Asthma Inhaler Failing Children

'More than one in 10 children with asthma are taking inhalers that may do nothing for them, UK researchers say.

In Britain alone, 100,000 children - 13% of all children with asthma - carry two copies of a gene that renders the blue inhaler drug salbutamol redundant.

If these children need to use their ""reliever"" inhaler daily they are 30% more likely to suffer an asthma attack than others, their study shows.'

Anyone else see this? Opinions?

Vicky x

7 Replies

  • I heard it on Radio 2, and as I understood it, the children affected had a different gene, not found in all Asthmatic Children. Parents are advised that children should continue with their medication, but if I personally found that any children I might have had were not getting the full benefits of Salbutamol, I would seek medical advice and maybe suggest changing to an alternative. Of course more research needs to be done on this, as mentioned in the news bulletin I heard.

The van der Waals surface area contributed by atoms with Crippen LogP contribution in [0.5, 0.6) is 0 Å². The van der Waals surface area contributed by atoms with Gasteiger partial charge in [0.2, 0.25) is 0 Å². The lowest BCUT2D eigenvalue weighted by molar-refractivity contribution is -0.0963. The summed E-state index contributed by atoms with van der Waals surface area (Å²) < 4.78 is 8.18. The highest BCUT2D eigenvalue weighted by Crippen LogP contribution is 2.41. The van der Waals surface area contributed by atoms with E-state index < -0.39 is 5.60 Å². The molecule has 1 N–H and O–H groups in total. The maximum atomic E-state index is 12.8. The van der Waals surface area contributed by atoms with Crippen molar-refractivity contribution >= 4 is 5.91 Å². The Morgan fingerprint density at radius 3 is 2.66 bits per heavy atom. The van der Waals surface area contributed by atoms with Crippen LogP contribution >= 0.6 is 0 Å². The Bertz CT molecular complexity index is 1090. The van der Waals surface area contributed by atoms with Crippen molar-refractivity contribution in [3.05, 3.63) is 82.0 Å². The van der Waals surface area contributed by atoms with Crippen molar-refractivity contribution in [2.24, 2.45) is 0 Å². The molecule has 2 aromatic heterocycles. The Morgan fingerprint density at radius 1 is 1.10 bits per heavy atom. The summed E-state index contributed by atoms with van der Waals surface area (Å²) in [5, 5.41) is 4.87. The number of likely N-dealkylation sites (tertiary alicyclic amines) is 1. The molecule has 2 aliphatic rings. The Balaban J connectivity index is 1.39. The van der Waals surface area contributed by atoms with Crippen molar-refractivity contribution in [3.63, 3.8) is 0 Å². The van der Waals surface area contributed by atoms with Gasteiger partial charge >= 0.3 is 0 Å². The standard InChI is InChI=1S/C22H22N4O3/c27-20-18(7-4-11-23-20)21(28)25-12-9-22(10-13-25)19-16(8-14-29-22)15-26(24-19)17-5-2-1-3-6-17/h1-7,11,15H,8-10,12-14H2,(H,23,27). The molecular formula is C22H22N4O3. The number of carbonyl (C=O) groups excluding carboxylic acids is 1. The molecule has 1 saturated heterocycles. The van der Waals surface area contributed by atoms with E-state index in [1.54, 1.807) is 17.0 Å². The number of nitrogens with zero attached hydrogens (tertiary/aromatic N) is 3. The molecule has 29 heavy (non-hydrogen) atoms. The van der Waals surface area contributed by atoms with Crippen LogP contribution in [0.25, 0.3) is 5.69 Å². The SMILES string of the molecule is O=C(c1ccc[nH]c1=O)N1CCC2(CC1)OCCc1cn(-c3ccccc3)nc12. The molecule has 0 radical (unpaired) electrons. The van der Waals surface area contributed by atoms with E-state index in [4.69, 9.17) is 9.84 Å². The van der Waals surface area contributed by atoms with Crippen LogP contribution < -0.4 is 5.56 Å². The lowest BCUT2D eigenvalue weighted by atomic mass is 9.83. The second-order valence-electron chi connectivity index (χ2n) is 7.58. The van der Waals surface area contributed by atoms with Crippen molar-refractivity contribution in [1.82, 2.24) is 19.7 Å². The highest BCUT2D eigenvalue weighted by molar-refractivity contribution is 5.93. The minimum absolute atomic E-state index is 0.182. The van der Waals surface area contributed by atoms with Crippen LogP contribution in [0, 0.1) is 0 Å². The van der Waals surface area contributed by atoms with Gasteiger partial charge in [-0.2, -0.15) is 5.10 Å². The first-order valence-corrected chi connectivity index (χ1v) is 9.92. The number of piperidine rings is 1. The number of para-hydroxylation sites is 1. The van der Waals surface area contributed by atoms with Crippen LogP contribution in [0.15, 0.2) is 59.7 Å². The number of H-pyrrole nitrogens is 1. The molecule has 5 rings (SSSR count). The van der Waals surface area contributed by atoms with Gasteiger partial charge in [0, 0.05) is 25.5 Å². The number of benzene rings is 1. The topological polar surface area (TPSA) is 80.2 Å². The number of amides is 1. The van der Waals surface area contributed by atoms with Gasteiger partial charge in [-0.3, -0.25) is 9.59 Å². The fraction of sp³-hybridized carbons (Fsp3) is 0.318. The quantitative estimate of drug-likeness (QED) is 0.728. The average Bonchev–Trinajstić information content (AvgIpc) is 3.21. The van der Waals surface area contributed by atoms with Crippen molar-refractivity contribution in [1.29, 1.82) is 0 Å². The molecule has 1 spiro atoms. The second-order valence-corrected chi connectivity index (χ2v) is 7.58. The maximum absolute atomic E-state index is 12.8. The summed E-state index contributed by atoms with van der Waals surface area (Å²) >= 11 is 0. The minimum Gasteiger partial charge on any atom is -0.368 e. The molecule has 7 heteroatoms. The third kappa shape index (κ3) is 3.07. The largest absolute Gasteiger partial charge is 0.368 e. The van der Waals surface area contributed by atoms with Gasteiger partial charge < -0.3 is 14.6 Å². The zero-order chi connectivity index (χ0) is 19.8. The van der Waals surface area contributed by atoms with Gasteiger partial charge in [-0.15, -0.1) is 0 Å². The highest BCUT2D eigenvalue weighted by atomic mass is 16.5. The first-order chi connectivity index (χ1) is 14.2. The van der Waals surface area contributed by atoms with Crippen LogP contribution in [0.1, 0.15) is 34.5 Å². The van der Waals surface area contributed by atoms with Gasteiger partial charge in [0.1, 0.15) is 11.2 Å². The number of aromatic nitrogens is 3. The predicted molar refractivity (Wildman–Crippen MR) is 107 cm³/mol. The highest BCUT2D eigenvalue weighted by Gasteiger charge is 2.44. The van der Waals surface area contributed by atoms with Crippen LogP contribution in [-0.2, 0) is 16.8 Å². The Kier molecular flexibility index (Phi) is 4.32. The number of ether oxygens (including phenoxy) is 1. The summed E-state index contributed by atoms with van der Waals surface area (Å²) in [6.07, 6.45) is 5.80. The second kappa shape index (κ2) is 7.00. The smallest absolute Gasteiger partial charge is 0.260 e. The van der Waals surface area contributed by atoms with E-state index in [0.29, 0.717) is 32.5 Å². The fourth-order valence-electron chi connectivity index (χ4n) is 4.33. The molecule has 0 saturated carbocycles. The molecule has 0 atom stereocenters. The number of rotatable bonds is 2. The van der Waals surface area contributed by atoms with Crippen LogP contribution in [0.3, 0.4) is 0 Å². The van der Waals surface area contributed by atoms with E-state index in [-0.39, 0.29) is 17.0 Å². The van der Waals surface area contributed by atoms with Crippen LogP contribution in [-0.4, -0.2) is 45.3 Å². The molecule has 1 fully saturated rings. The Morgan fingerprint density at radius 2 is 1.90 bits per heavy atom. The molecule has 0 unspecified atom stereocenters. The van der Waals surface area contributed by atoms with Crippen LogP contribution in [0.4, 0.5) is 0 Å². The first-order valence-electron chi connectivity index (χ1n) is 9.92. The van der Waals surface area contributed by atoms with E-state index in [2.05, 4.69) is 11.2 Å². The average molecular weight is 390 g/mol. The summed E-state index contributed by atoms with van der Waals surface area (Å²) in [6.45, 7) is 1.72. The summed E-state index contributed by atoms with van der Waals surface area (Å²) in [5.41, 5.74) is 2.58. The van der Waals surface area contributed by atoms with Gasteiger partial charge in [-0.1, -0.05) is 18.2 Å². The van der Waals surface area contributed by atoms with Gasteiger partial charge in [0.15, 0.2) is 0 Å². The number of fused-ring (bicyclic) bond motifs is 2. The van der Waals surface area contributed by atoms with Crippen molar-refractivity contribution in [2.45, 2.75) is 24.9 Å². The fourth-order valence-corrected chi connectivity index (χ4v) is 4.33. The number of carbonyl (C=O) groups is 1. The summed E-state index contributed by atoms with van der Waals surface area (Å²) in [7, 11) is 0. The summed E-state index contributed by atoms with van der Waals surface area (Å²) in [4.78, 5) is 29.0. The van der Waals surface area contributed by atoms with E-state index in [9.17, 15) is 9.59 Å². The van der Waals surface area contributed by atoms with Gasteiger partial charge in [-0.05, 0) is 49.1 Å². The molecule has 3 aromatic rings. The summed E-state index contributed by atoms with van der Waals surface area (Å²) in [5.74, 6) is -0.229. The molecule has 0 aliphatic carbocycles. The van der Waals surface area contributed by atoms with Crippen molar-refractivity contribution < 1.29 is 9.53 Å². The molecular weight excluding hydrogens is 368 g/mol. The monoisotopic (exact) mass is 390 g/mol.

• What about adults?


  • The study conducted only considered children, maybe adults were not considered because either the funding of this project did not allow or that many children grow out of the condition and therefore it wasn't thought necessary to extend the research into adults. But good point Bex hadn't thought about that.

  • Katina is pretty much spot on. I heard about this report yesterday, I think, and my first thought was, ""Yes - that's what Bricanyl is for""!

  • Wooo for Bricanyl!

  • As a specialist nurse working only with respiratory children in a regional centre, I would want to read this in more details before making any assumptions about Salbutamol.

    In my experience (nearly 10 yrs in this specialisty alone) I would want to be sure the inhaler technique had been considered first, along with the type of devices they are useing as these have more impact than anything else.

    I have yet to receive a new patient referral from the GP/community that isnt using an MDI directly into the mouth &/or using an inappropriate device.


  • The Behind the Headlines team at NHS choices have done their usual thorough analysis of these reports - available here: . There is a link at the bottom to the original article but I can access the abstract only, as it seems to be paywalled


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